Making TV-Band Radios Work With Digital TVs

A workaround for listening to TV on a radio

TV-band radios are AM/FM systems that also receive the audio portion of an analog TV signal. This ability makes it possible to hear TV programs over a stereo system. The problem with this is that the tuner inside them doesn't work with a digital signal, which is a major drawback.

The transition to digital-only television in 2009 killed the TV-band radio; it's an unfortunate casualty of the transition. However, you can use a workaround to listen to television on your radio.

Information in this article applies to televisions from various manufacturers, including, but not limited to, those made by LG, Samsung, Panasonic, and Sony.

How to Use a TV-Band Radio With a Digital Signal

This workaround uses an antenna and DTV converter box to capture the TV audio. Then, you connect the audio output of the converter box to either self-powered speakers or headphones with an RCA-type connector.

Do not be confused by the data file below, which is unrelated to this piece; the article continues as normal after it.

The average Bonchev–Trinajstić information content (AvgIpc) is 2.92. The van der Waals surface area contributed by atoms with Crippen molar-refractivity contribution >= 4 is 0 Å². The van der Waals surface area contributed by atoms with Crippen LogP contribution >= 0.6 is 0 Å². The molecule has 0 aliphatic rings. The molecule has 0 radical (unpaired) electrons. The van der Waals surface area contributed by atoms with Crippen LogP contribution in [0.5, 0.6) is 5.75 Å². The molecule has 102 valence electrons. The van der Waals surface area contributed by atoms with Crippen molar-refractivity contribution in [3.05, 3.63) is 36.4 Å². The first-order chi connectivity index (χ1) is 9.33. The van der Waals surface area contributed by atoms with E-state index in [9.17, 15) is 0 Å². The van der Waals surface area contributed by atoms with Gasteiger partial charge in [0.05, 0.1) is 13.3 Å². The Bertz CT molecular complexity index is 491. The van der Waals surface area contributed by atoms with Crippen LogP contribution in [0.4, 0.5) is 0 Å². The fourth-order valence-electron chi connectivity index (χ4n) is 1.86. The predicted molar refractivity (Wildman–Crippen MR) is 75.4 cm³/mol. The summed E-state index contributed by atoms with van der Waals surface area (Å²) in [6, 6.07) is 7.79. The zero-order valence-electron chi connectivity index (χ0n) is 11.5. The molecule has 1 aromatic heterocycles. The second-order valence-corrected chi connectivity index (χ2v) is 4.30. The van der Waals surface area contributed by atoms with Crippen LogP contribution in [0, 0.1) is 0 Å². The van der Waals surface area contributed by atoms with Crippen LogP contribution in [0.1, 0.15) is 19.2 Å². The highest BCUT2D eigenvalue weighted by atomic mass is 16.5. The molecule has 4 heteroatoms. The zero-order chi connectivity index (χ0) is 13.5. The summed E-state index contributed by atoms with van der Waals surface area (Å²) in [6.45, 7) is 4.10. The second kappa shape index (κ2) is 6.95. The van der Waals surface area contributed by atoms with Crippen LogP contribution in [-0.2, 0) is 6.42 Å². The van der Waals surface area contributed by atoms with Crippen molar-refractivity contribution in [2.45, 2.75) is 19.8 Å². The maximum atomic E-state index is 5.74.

Run the channel scan function on the converter box before implementing this solution, or you won't get any audio.

Mohu Leaf Metro TV Antenna


After everything is configured correctly, you'll be able to hear your favorite TV shows without seeing the picture. Change the channel using the converter box remote or the box itself.

If you think this sounds strangely similar to the way you watch broadcast TV, then you're right. It's an unconventional solution, but it fixes an otherwise broken situation. The fix doesn't work where digital TV reception isn't possible, though.

Until companies produce TV-band radios with digital TV tuners, this might be all you can do. It's been hard to develop a digital-TV radio because digital TV channels use virtual numbers different from the broadcast frequency. It's ultimately hard to say if a digital TV-band radio will ever exist, especially considering how many alternate ways exist to consume the same content, including podcasts and streaming TV.

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